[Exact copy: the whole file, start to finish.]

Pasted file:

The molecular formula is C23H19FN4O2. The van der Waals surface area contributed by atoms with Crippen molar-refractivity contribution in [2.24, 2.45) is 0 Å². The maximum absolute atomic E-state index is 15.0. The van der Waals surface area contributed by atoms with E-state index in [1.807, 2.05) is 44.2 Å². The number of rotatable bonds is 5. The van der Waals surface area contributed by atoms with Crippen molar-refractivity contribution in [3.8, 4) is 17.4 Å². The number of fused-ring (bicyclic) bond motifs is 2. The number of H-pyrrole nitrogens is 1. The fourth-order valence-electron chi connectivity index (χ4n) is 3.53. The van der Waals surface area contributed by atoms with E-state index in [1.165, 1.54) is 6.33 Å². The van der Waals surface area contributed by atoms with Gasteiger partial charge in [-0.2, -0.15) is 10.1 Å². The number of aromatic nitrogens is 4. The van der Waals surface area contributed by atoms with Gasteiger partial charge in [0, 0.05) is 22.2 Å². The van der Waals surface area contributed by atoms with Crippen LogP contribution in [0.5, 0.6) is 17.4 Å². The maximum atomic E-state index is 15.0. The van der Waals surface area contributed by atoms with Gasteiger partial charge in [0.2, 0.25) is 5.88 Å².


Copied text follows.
The molecular formula is C23H19FN4O2. The van der Waals surface area contributed by atoms with Crippen molar-refractivity contribution in [2.24, 2.45) is 0 Å². The maximum absolute atomic E-state index is 15.0. The van der Waals surface area contributed by atoms with E-state index in [1.807, 2.05) is 44.2 Å². The number of rotatable bonds is 5. The van der Waals surface area contributed by atoms with Crippen molar-refractivity contribution in [3.8, 4) is 17.4 Å². The number of fused-ring (bicyclic) bond motifs is 2. The number of H-pyrrole nitrogens is 1. The fourth-order valence-electron chi connectivity index (χ4n) is 3.53. The van der Waals surface area contributed by atoms with E-state index in [1.165, 1.54) is 6.33 Å². The van der Waals surface area contributed by atoms with Gasteiger partial charge in [-0.2, -0.15) is 10.1 Å². The number of aromatic nitrogens is 4. The van der Waals surface area contributed by atoms with Gasteiger partial charge in [0, 0.05) is 22.2 Å². The van der Waals surface area contributed by atoms with Crippen LogP contribution in [0.5, 0.6) is 17.4 Å². The maximum atomic E-state index is 15.0. The van der Waals surface area contributed by atoms with Gasteiger partial charge in [0.2, 0.25) is 5.88 Å².